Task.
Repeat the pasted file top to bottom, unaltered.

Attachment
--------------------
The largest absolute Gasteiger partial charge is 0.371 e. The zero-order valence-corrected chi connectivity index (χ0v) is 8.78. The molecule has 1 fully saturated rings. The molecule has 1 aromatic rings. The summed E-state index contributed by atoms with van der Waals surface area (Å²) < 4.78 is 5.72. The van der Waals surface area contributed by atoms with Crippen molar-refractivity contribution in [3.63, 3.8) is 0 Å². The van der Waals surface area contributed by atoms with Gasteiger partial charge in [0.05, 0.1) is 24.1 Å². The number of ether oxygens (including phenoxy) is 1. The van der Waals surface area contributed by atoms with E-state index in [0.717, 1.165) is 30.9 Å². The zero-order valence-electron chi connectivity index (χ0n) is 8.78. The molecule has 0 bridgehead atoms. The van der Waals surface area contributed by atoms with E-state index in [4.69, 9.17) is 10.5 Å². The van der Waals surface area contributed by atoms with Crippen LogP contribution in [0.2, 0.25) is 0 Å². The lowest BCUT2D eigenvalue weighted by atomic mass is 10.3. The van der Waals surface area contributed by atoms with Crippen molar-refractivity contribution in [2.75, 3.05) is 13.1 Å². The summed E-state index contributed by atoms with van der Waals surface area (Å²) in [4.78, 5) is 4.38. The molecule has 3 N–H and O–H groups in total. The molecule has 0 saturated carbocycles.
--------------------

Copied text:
The largest absolute Gasteiger partial charge is 0.371 e. The zero-order valence-corrected chi connectivity index (χ0v) is 8.78. The molecule has 1 fully saturated rings. The molecule has 1 aromatic rings. The summed E-state index contributed by atoms with van der Waals surface area (Å²) < 4.78 is 5.72. The van der Waals surface area contributed by atoms with Crippen molar-refractivity contribution in [3.63, 3.8) is 0 Å². The van der Waals surface area contributed by atoms with Gasteiger partial charge in [0.05, 0.1) is 24.1 Å². The number of ether oxygens (including phenoxy) is 1. The van der Waals surface area contributed by atoms with E-state index in [0.717, 1.165) is 30.9 Å². The zero-order valence-electron chi connectivity index (χ0n) is 8.78. The molecule has 0 bridgehead atoms. The van der Waals surface area contributed by atoms with E-state index in [4.69, 9.17) is 10.5 Å². The van der Waals surface area contributed by atoms with Crippen LogP contribution in [0.2, 0.25) is 0 Å². The lowest BCUT2D eigenvalue weighted by atomic mass is 10.3. The van der Waals surface area contributed by atoms with Crippen molar-refractivity contribution in [2.75, 3.05) is 13.1 Å². The summed E-state index contributed by atoms with van der Waals surface area (Å²) in [4.78, 5) is 4.38. The molecule has 3 N–H and O–H groups in total. The molecule has 0 saturated carbocycles.